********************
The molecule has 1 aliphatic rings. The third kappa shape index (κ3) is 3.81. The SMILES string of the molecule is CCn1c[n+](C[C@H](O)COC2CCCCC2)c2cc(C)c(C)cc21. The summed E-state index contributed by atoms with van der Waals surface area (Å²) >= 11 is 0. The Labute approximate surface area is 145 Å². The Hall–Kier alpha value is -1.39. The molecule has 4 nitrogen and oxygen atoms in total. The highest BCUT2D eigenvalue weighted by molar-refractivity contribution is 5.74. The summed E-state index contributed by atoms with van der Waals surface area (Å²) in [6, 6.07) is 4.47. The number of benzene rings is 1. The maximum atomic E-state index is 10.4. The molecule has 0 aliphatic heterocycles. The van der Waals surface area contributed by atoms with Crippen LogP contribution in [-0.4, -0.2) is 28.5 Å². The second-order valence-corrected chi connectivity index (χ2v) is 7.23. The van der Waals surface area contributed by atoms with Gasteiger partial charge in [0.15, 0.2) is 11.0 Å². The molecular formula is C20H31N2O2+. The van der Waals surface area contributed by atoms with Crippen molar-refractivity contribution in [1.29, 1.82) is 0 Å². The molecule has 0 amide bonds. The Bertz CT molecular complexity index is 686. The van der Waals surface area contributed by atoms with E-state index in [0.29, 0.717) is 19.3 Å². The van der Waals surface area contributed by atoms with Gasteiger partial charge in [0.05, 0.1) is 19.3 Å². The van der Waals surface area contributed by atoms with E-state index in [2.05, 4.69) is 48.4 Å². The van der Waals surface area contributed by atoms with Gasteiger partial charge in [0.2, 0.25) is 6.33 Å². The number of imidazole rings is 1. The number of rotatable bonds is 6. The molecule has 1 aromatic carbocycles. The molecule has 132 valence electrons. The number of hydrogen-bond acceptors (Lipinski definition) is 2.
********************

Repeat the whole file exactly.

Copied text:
The molecule has 1 aliphatic rings. The third kappa shape index (κ3) is 3.81. The SMILES string of the molecule is CCn1c[n+](C[C@H](O)COC2CCCCC2)c2cc(C)c(C)cc21. The summed E-state index contributed by atoms with van der Waals surface area (Å²) >= 11 is 0. The Labute approximate surface area is 145 Å². The Hall–Kier alpha value is -1.39. The molecule has 4 nitrogen and oxygen atoms in total. The highest BCUT2D eigenvalue weighted by molar-refractivity contribution is 5.74. The summed E-state index contributed by atoms with van der Waals surface area (Å²) in [6, 6.07) is 4.47. The number of benzene rings is 1. The maximum atomic E-state index is 10.4. The molecule has 0 aliphatic heterocycles. The van der Waals surface area contributed by atoms with Crippen LogP contribution in [-0.4, -0.2) is 28.5 Å². The second-order valence-corrected chi connectivity index (χ2v) is 7.23. The van der Waals surface area contributed by atoms with Gasteiger partial charge in [0.15, 0.2) is 11.0 Å². The molecular formula is C20H31N2O2+. The van der Waals surface area contributed by atoms with Crippen molar-refractivity contribution in [1.29, 1.82) is 0 Å². The molecule has 0 amide bonds. The Bertz CT molecular complexity index is 686. The van der Waals surface area contributed by atoms with E-state index in [0.29, 0.717) is 19.3 Å². The van der Waals surface area contributed by atoms with Gasteiger partial charge in [0.05, 0.1) is 19.3 Å². The van der Waals surface area contributed by atoms with E-state index in [2.05, 4.69) is 48.4 Å². The van der Waals surface area contributed by atoms with Gasteiger partial charge in [0.2, 0.25) is 6.33 Å². The number of imidazole rings is 1. The number of rotatable bonds is 6. The molecule has 1 aromatic carbocycles. The molecule has 132 valence electrons. The number of hydrogen-bond acceptors (Lipinski definition) is 2.